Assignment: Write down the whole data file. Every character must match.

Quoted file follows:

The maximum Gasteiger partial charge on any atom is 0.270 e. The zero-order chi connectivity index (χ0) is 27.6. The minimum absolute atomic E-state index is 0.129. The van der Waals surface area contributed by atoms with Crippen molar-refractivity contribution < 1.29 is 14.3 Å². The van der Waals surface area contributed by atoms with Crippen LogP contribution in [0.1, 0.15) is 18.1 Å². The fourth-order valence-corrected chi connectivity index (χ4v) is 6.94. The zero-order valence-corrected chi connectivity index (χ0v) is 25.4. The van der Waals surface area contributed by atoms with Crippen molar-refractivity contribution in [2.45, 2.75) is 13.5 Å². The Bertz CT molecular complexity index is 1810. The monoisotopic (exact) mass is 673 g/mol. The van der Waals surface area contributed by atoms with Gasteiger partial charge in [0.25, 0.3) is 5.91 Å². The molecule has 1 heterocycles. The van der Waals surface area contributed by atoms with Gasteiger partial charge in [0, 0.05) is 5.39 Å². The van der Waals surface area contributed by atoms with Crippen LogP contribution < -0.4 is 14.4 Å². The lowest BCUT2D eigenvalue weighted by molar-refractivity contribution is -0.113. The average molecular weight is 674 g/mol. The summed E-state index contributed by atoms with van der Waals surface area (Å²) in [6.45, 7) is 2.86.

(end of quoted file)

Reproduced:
The maximum Gasteiger partial charge on any atom is 0.270 e. The zero-order chi connectivity index (χ0) is 27.6. The minimum absolute atomic E-state index is 0.129. The van der Waals surface area contributed by atoms with Crippen molar-refractivity contribution < 1.29 is 14.3 Å². The van der Waals surface area contributed by atoms with Crippen LogP contribution in [0.1, 0.15) is 18.1 Å². The fourth-order valence-corrected chi connectivity index (χ4v) is 6.94. The zero-order valence-corrected chi connectivity index (χ0v) is 25.4. The van der Waals surface area contributed by atoms with Crippen molar-refractivity contribution in [2.45, 2.75) is 13.5 Å². The Bertz CT molecular complexity index is 1810. The monoisotopic (exact) mass is 673 g/mol. The van der Waals surface area contributed by atoms with Gasteiger partial charge in [0.25, 0.3) is 5.91 Å². The molecule has 1 heterocycles. The van der Waals surface area contributed by atoms with Gasteiger partial charge in [0, 0.05) is 5.39 Å². The van der Waals surface area contributed by atoms with Crippen LogP contribution < -0.4 is 14.4 Å². The lowest BCUT2D eigenvalue weighted by molar-refractivity contribution is -0.113. The average molecular weight is 674 g/mol. The summed E-state index contributed by atoms with van der Waals surface area (Å²) in [6.45, 7) is 2.86.